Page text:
Grandfather Mountain was our next stop. We pulled up to the window at the entrance and told the park employee we had two adults and two children over age three. He demanded that we surrender something like two thousand dollars and then he let us in. After he took our money, he told us that everything was open except for the hiking trails and asked if that was okay. I wanted to reply, “I guess so, since we already paid three months’ salary,” but I decided to just say “yes, that’s fine” because in addition to being very rugged, I’m also an extremely cheery person.
We popped the audio tour CD we received in exchange for our seven-hundred-dollar ransom into the car CD player, which I had forgotten existed, and headed up the mountain. We learned that Forrest Gump ran one of the curves, and while Tom Hanks had planned to send his brother as a body double for the scene, he couldn’t resist the chance to come to Grandfather Mountain, so he made the trip over from an adjacent state where he was filming. Hopefully he brought his wallet.
When we made it to the top, we disembarked in the parking lot and I was nearly blown off the edge of the mountain by the howling winds. That would have been unfortunate because I would have missed out on the opportunity to buy an assortment of Grandfather Mountain-themed items with my name on them in the gift shop for forty-two dollars and fifty cents each. We walked through the gift shop and up the stairs to access the iconic swinging bridge that doesn’t swing and the mountain summit. The moment we stepped outside, and the icy winds whipped against our faces, the two-year-old started howling because she is the smartest member of the family. My wife and I then took turns accompanying the boys across the bridge, so we could take pictures by the sign, while the other waited inside with the two-year-old where it was warm and there were Skittles.
After I bought a uniquely terrible cup of coffee because I was desperate, we made our way back to the car without losing anyone over the edge. The extra pound or two I packed on by eating a milkshake and fries from Cookout the day before probably saved me from being buffeted off the mountain and toppling to my death. We learned later, when our four-year-old made us play the CD after we left, that we missed the fudge shop somewhere halfway up the mountain. My wife and I were both bummed, but it probably saved us at least seventy-five dollars.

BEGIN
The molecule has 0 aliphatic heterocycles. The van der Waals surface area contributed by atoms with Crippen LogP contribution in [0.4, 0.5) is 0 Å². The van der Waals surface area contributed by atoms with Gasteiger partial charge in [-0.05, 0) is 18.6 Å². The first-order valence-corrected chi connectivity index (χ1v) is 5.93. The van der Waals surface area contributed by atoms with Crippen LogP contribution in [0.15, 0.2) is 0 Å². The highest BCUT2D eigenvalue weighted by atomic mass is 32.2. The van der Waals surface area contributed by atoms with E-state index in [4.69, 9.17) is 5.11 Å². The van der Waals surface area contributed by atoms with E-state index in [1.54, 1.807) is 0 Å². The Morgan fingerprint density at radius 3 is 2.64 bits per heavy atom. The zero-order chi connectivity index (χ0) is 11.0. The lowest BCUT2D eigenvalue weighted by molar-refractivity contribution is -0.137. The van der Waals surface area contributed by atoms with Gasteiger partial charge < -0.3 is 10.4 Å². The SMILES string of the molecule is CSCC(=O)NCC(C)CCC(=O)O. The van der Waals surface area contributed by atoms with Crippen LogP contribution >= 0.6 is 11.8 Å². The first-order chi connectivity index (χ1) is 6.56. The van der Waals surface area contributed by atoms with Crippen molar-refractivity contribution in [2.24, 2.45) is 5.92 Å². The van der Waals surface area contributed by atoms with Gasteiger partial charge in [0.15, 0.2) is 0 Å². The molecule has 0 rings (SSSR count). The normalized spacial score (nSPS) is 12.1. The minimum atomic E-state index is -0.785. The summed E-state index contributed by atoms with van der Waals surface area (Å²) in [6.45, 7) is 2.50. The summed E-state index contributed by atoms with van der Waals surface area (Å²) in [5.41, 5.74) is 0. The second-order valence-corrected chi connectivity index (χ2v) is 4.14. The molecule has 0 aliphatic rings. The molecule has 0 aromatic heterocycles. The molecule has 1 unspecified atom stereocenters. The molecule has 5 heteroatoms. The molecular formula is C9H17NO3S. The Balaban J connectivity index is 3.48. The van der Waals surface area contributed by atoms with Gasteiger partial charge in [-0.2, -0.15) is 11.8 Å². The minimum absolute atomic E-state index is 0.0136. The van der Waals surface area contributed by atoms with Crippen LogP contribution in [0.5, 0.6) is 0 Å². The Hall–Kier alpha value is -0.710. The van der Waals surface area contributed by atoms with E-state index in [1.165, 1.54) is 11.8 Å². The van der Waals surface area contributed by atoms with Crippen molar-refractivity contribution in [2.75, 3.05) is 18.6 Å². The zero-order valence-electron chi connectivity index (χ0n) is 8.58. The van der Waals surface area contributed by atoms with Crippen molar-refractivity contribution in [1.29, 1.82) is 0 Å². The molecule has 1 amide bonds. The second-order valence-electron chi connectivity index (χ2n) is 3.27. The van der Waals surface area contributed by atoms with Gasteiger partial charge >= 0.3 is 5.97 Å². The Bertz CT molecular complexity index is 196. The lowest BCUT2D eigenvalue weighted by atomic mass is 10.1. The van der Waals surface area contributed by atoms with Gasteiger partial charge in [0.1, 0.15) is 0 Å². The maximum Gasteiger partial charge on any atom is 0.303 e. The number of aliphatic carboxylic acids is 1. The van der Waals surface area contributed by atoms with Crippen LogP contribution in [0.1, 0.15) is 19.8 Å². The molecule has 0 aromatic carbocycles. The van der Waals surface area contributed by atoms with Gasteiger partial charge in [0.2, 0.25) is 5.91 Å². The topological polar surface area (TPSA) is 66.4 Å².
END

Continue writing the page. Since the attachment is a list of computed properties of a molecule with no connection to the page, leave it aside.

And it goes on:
We stopped for lunch and real coffee at The River Dog Coffee House and Café in Linville. Perhaps it was because the taste of the Grandfather Mountain burnt tar coffee was lingering in my mouth, but The River Dog’s coffee with pecan notes tasted exquisite. We also bought sandwiches and hot chocolates and a couple bottles of water, so, of course, our total bill was around eight hundred dollars.
Most importantly though, the lady running the café asked where we were from and when we said Florida, she was astonished because we were the second family in a row from Florida. She pointed to the other family, who were the only other customers present. They were still picking at the remnants of their lunch. I glanced over at the fellow Floridians but looked away quickly because they clearly hadn’t heard the momentous news. I didn’t want them to think I was a weirdo gawking at them. I gawked at them later from the safety of our table. They had the look of western Florida people. No thanks. Anyway, we later learned that the teenaged boy also working at the café was born in Florida. He moved to Beech Mountain after his mom, who had immigrated from Scotland, fell in love with the place. She hated Florida. His dad was a Florida native and loved it, but apparently, he ruined his life for the sake of the family. I asked the boy if he had ever been to Scotland and he said no. “There are a bunch of us, so plane tickets are too expensive.” The conversation only lasted about a minute, but it was a wild ride.